Miriam Margolyes: Coming out 'could be linked to mother's stroke'
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A stroke is an injury that follows a sudden obstruction in blood flow to the brain, causing an onslaught of symptoms such as numbness and confusion. The brain’s blood supply can be disrupted for a number of reasons, but rarely have medications been found to be the cause. According to new findings, one pill taken by millions of women could increase the risk of a brain attack.
The new findings, published in the medical journal Stroke, have suggested oral contraceptive use and hormone therapy may increase the risk of having a stroke.
The pill – taken by approximately 3.1 million women in the UK – is one of the most popular contraceptive methods across the globe.
Scientists made the discovery during a population-based cohort study of more than 250,000 women who were assessed from 2006 to 2010.
Within this sample, 81 percent of women reported using oral contraceptives and 37 percent reported using hormone therapy.
A total of 3,007 stroke diagnoses were found, 578 of which were labelled as ischaemic, while 177 were put down to intracerebral haemorrhage.
The findings revealed that the incidence rate of strokes increased in the first year of oral contraceptive use.
Therese Johansson, PhD candidate in the department of immunology, genetics and pathology at the Centre for Women’s Mental Health during the Reproductive Lifespan at Uppsala University, Sweden, discussed the findings with the health platform Healio.
She said: “Women should be aware of the side effects [of oral contraceptive and hormone therapy] in order to make an informed decision when it comes to exogenous hormones.”
Several mechanisms have previously been proposed to explain the link between oral contraception and the increased stroke risk.
In 2018, a report in Science Daily explained oral contraceptives raised blood pressure, thereby making blood hypercoagulable – or more likely to clot.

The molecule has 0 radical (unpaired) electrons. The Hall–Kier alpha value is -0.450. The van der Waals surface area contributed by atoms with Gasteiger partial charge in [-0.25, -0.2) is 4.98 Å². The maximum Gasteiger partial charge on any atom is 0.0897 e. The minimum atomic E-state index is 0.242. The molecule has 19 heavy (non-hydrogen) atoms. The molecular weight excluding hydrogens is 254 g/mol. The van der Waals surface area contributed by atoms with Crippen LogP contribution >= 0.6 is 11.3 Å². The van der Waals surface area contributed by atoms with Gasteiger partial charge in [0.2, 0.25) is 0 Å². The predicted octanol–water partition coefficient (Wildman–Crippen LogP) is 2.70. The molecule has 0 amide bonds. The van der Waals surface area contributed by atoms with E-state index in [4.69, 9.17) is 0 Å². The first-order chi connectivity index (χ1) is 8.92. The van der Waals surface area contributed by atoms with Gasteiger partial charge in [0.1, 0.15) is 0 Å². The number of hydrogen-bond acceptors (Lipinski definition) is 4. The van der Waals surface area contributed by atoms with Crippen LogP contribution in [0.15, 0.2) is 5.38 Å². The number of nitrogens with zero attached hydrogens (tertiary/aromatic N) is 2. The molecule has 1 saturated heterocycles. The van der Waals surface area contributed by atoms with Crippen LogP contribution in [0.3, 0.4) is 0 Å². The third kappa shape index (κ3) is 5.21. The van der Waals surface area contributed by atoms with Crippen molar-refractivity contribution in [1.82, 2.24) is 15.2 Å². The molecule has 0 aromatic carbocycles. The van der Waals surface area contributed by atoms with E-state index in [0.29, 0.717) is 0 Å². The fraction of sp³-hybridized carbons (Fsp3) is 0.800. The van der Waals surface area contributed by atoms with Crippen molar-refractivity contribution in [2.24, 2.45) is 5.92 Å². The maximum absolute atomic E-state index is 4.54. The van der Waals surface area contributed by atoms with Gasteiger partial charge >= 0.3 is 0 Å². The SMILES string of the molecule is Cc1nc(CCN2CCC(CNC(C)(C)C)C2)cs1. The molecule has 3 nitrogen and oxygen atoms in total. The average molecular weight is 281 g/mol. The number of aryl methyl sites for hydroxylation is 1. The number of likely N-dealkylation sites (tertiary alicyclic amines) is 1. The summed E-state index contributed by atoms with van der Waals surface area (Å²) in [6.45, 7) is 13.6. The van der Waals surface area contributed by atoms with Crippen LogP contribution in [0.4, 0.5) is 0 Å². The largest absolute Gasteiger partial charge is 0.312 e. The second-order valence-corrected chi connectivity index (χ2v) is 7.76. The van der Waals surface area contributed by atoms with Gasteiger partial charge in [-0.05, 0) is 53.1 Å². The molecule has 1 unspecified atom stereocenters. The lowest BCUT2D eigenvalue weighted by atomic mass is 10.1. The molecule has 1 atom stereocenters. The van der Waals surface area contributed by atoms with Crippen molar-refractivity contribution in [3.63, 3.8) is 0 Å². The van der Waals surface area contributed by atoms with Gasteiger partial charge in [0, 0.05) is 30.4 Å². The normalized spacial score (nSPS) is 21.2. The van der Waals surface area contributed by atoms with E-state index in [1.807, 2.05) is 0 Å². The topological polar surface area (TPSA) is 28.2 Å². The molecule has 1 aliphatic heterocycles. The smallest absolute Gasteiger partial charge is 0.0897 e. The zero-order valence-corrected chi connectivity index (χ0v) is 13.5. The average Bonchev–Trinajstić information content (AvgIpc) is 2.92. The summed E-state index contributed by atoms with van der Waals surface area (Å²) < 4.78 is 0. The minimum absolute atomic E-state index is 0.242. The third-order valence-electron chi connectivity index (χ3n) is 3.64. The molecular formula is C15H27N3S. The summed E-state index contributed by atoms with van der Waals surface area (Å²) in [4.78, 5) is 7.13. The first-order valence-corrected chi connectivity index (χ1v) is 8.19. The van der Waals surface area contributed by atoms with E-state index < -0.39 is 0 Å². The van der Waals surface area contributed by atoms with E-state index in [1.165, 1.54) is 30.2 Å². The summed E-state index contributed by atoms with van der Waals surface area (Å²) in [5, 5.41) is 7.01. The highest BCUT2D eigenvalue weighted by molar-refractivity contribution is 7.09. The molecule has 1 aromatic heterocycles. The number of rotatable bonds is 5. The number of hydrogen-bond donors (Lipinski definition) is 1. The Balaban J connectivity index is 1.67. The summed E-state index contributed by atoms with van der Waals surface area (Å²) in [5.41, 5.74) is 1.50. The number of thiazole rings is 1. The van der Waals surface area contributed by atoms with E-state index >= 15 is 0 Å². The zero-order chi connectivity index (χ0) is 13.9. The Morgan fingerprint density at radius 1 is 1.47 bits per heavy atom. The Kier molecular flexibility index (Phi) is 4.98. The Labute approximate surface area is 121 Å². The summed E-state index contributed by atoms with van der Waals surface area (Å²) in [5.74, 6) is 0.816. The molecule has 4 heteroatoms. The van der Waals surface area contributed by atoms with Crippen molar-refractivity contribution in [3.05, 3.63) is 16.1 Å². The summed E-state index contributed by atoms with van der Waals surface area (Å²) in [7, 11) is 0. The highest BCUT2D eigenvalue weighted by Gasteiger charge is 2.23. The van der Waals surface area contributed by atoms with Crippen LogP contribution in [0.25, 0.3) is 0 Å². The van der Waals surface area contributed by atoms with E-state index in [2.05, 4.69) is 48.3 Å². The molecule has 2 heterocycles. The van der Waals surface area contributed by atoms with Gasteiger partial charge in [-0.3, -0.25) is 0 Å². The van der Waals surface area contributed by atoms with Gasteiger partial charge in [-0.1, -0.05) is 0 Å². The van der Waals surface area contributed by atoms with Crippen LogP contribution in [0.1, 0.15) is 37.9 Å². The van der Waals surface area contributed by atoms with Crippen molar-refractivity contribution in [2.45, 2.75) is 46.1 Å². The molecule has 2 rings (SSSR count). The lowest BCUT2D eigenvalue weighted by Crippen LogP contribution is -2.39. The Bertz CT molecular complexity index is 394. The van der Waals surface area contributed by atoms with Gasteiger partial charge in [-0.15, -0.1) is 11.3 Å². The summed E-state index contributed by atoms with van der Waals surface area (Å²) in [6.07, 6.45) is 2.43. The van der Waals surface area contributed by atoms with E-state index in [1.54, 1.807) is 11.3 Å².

It has previously been demonstrated that even low doses of oral contraceptives can also increase the risk of cerebral venous thrombosis.
These findings suggest some level of caution is warranted when using oral contraceptives.
Johansson added: “Women should consult with their health care provider or midwife to discuss which type of contraceptive methods are right for them.
“If they have additional risk factors, like smoking, a high BMI or genetic predisposition to thrombosis, they should consider another option than oestrogen-containing oral pills.
“I don’t think that women should stop using oral contraceptives.
“But if they’re new users, they should consider which method is best for them based on their individual risk factors.”
How to prevent stroke
For the majority of people, personal lifestyle will largely determine whether a stroke lies ahead.
“The best way to prevent a stroke is to eat a healthy diet, exercise regularly, and avoid smoking and drinking too much alcohol,” says the NHS.
These lifestyle measures work by reducing the risk of clogging from fatty substances in the arteries, high blood pressure and high cholesterol.
The American Health Association also recommends having at least two servings of fatty fish per week, such as salmon, mackerel, sardines and herring, to reduce stroke risk.
Other evidence supports the consumption of fruits with white flesh such as apples and pears to reduce the risk of stroke.
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